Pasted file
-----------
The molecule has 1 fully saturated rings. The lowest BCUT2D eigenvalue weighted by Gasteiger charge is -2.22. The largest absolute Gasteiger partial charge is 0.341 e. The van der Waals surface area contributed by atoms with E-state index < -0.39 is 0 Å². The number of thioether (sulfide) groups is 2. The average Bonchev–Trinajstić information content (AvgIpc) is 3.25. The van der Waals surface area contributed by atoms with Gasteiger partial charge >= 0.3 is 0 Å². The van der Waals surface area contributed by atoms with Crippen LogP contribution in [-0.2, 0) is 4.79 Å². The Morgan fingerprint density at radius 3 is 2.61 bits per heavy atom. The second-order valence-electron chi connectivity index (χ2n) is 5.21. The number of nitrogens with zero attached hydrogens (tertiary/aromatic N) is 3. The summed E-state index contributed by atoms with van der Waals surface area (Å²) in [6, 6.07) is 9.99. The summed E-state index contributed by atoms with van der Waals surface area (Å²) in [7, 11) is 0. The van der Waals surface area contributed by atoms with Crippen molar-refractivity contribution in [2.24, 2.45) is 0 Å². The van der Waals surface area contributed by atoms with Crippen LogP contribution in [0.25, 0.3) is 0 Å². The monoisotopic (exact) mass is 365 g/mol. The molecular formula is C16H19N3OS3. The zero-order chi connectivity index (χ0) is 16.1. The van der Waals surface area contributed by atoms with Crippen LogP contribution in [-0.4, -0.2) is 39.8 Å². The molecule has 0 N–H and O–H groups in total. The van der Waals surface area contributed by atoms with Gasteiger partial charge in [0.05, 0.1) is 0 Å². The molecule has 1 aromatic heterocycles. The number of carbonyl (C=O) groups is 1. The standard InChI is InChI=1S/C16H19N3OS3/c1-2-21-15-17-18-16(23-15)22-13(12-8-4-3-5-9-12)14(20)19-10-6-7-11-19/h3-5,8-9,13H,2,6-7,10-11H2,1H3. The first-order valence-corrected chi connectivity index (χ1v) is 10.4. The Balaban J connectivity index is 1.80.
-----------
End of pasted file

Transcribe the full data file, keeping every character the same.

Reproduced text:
The molecule has 1 fully saturated rings. The lowest BCUT2D eigenvalue weighted by Gasteiger charge is -2.22. The largest absolute Gasteiger partial charge is 0.341 e. The van der Waals surface area contributed by atoms with E-state index < -0.39 is 0 Å². The number of thioether (sulfide) groups is 2. The average Bonchev–Trinajstić information content (AvgIpc) is 3.25. The van der Waals surface area contributed by atoms with Gasteiger partial charge >= 0.3 is 0 Å². The van der Waals surface area contributed by atoms with Crippen LogP contribution in [-0.2, 0) is 4.79 Å². The Morgan fingerprint density at radius 3 is 2.61 bits per heavy atom. The second-order valence-electron chi connectivity index (χ2n) is 5.21. The number of nitrogens with zero attached hydrogens (tertiary/aromatic N) is 3. The summed E-state index contributed by atoms with van der Waals surface area (Å²) in [6, 6.07) is 9.99. The summed E-state index contributed by atoms with van der Waals surface area (Å²) in [7, 11) is 0. The van der Waals surface area contributed by atoms with Crippen molar-refractivity contribution in [2.24, 2.45) is 0 Å². The van der Waals surface area contributed by atoms with Crippen LogP contribution in [0.25, 0.3) is 0 Å². The monoisotopic (exact) mass is 365 g/mol. The molecular formula is C16H19N3OS3. The zero-order chi connectivity index (χ0) is 16.1. The van der Waals surface area contributed by atoms with Crippen LogP contribution in [-0.4, -0.2) is 39.8 Å². The molecule has 0 N–H and O–H groups in total. The van der Waals surface area contributed by atoms with Gasteiger partial charge in [0.05, 0.1) is 0 Å². The molecule has 1 aromatic heterocycles. The number of carbonyl (C=O) groups is 1. The standard InChI is InChI=1S/C16H19N3OS3/c1-2-21-15-17-18-16(23-15)22-13(12-8-4-3-5-9-12)14(20)19-10-6-7-11-19/h3-5,8-9,13H,2,6-7,10-11H2,1H3. The first-order valence-corrected chi connectivity index (χ1v) is 10.4. The Balaban J connectivity index is 1.80.